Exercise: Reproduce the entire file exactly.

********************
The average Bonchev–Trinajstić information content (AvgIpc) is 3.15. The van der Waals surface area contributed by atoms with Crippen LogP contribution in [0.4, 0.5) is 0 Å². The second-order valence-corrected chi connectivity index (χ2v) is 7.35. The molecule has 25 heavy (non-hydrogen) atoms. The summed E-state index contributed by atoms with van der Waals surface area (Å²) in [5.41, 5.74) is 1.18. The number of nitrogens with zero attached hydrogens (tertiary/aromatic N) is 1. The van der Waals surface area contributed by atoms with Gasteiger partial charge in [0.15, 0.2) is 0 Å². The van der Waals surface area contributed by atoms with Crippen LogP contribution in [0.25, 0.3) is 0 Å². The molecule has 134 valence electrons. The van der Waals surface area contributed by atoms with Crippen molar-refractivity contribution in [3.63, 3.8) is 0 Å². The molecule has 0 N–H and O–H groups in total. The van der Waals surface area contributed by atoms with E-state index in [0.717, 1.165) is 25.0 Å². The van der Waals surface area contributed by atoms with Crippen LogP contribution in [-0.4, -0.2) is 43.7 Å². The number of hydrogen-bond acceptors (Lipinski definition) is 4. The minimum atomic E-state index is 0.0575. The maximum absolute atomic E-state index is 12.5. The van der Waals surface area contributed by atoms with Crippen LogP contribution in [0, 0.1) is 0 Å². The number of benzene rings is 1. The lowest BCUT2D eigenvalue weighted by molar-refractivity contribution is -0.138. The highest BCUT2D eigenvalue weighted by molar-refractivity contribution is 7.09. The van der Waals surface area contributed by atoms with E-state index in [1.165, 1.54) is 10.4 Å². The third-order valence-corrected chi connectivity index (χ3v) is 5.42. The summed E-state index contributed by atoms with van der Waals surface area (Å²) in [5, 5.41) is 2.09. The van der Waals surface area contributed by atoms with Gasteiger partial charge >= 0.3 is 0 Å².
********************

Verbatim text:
The average Bonchev–Trinajstić information content (AvgIpc) is 3.15. The van der Waals surface area contributed by atoms with Crippen LogP contribution in [0.4, 0.5) is 0 Å². The second-order valence-corrected chi connectivity index (χ2v) is 7.35. The molecule has 25 heavy (non-hydrogen) atoms. The summed E-state index contributed by atoms with van der Waals surface area (Å²) in [5.41, 5.74) is 1.18. The number of nitrogens with zero attached hydrogens (tertiary/aromatic N) is 1. The van der Waals surface area contributed by atoms with Gasteiger partial charge in [0.15, 0.2) is 0 Å². The van der Waals surface area contributed by atoms with Crippen LogP contribution in [0.25, 0.3) is 0 Å². The molecule has 134 valence electrons. The van der Waals surface area contributed by atoms with Crippen molar-refractivity contribution in [3.63, 3.8) is 0 Å². The molecule has 0 N–H and O–H groups in total. The van der Waals surface area contributed by atoms with E-state index in [0.717, 1.165) is 25.0 Å². The van der Waals surface area contributed by atoms with Crippen LogP contribution in [-0.4, -0.2) is 43.7 Å². The number of hydrogen-bond acceptors (Lipinski definition) is 4. The minimum atomic E-state index is 0.0575. The maximum absolute atomic E-state index is 12.5. The van der Waals surface area contributed by atoms with Crippen LogP contribution in [0, 0.1) is 0 Å². The number of benzene rings is 1. The lowest BCUT2D eigenvalue weighted by molar-refractivity contribution is -0.138. The highest BCUT2D eigenvalue weighted by molar-refractivity contribution is 7.09. The van der Waals surface area contributed by atoms with E-state index in [1.165, 1.54) is 10.4 Å². The third-order valence-corrected chi connectivity index (χ3v) is 5.42. The summed E-state index contributed by atoms with van der Waals surface area (Å²) in [5, 5.41) is 2.09. The van der Waals surface area contributed by atoms with Gasteiger partial charge >= 0.3 is 0 Å².